So we wished to be sent to the Home of the Scholars. We wished it so much that our hands trembled under the blankets in the night, and we bit our arm to stop that other pain which we could not endure. It was evil and we dared not face our brothers in the morning. For men may wish nothing for themselves. And we were punished when the Council of Vocations came to give us our life Mandates which tell those who reach their fifteenth year what their work is to be for the rest of their days.

The Council of Vocations came on the first day of spring, and they sat in the great hall. And we who were fifteen and all the Teachers came into the great hall. And the Council of Vocations sat on a high dais, and they had but two words to speak to each of the Students. They called the Students' names, and when the Students stepped before them, one after another, the Council said: "Carpenter" or "Doctor" or "Cook" or "Leader." Then each Student raised their right arm and said: "The will of our brothers be done."

Now if the Council has said "Carpenter" or "Cook," the Students so assigned go to work and they do not study any further. But if the Council has said "Leader," then those Students go into the Home of the Leaders, which is the greatest house in the City, for it has three stories. And there they study for many years, so that they may become candidates and be elected to the City Council and the State Council and the World Council—by a free and general vote of all men. But we wished not to be a Leader, even though it is a great honor. We wished to be a Scholar.

So we awaited our turn in the great hall and then we heard the Council of Vocations call our name: "Equality 7-2521." We walked to the dais, and our legs did not tremble, and we looked up at the Council. There were five members of the Council, three of the male gender and two of the female. Their hair was white and their faces were cracked as the clay of a dry river bed. They were old. They seemed older than the marble of the Temple of the World Council. They sat before us and they did not move. And we saw no breath to stir the folds of their white togas. But we knew that they were alive, for a finger of the hand of the oldest rose, pointed to us, and fell down again. This was the only thing which moved, for the lips of the oldest did not move as they said: "Street Sweeper."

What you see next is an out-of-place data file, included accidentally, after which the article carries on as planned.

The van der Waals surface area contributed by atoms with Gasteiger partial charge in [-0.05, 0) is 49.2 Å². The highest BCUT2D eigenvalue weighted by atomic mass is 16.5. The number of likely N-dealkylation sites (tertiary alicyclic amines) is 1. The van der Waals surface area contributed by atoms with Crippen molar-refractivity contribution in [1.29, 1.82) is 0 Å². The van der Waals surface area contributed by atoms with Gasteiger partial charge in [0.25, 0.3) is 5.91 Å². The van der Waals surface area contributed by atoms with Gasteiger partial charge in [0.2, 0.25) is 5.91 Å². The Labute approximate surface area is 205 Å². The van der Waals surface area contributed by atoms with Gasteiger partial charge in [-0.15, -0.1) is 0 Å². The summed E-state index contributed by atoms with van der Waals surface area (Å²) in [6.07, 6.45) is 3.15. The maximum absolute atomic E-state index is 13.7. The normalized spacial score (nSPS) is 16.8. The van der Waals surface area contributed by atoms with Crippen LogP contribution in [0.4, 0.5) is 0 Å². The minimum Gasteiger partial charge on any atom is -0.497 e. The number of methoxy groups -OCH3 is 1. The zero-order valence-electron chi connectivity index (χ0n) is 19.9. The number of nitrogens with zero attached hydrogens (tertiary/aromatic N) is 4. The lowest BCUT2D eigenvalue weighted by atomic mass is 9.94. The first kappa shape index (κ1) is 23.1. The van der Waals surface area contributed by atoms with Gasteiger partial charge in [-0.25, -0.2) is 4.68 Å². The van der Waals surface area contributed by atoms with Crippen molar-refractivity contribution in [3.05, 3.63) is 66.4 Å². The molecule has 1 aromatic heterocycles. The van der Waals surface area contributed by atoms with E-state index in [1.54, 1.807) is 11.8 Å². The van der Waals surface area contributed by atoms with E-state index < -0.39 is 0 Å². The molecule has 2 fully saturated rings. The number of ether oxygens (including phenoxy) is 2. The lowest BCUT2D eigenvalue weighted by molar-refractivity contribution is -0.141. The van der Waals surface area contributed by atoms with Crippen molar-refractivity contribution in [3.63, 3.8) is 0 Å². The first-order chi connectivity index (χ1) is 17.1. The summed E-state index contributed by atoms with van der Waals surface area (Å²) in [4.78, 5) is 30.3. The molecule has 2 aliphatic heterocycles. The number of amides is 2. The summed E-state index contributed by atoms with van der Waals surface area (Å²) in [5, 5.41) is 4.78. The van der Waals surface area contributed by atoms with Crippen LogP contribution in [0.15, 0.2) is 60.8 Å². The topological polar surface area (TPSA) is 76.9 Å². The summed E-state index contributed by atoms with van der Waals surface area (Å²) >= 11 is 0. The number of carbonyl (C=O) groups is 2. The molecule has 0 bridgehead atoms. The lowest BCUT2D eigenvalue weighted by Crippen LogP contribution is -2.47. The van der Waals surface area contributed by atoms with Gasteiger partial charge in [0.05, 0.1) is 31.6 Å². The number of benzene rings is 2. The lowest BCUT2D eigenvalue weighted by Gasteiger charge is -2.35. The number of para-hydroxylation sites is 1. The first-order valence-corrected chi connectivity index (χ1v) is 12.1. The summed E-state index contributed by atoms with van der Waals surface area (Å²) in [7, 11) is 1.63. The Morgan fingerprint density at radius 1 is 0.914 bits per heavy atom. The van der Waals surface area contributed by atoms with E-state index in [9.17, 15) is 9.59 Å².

We felt the cords of our neck grow tight as our head rose higher to look upon the faces of the Council, and we were happy. We knew we had been guilty, but now we had a way to atone for it. We would accept our Life Mandate, and we would work for our brothers, gladly and willingly, and we would erase our sin against them, which they did not know, but we knew. So we were happy, and proud of ourselves and of our victory over ourselves. We raised our right arm and we spoke, and our voice was the clearest, the steadiest voice in the hall that day, and we said:

"The will of our brothers be done."

And we looked straight into the eyes of the Council, but their eyes were as cold blue glass buttons.

So we went into the Home of the Street Sweepers. It is a grey house on a narrow street. There is a sundial in its courtyard, by which the Council of the Home can tell the hours of the day and when to ring the bell. When the bell rings, we all arise from our beds. The sky is green and cold in our windows to the east. The shadow on the sundial marks off a half-hour while we dress and eat our breakfast in the dining hall, where there are five long tables with twenty clay plates and twenty clay cups on each table. Then we go to work in the streets of the City, with our brooms and our rakes. In five hours, when the sun is high, we return to the Home and we eat our midday meal, for which one-half hour is allowed. Then we go to work again. In five hours, the shadows are blue on the pavements, and the sky is blue with a deep brightness which is not bright. We come back to have our dinner, which lasts one hour. Then the bell rings and we walk in a straight column to one of the City Halls, for the Social Meeting. Other columns of men arrive from the Homes of the different Trades. The candles are lit, and the Councils of the different Homes stand in a pulpit, and they speak to us of our duties and of our brother men. Then visiting Leaders mount the pulpit and they read to us the speeches which were made in the City Council that day, for the City Council represents all men and all men must know. Then we sing hymns, the Hymn of Brotherhood, and the Hymn of Equality, and the Hymn of the Collective Spirit. The sky is a soggy purple when we return to the Home. Then the bell rings and we walk in a straight column to the City Theatre for three hours of Social Recreation. There a play is shown upon the stage, with two great choruses from the Home of the Actors, which speak and answer all together, in two great voices. The plays are about toil and how good it is. Then we walk back to the Home in a straight column. The sky is like a black sieve pierced by silver drops that tremble, ready to burst through. The moths beat against the street lanterns. We go to our beds and we sleep, till the bell rings again. The sleeping halls are white and clean and bare of all things save one hundred beds.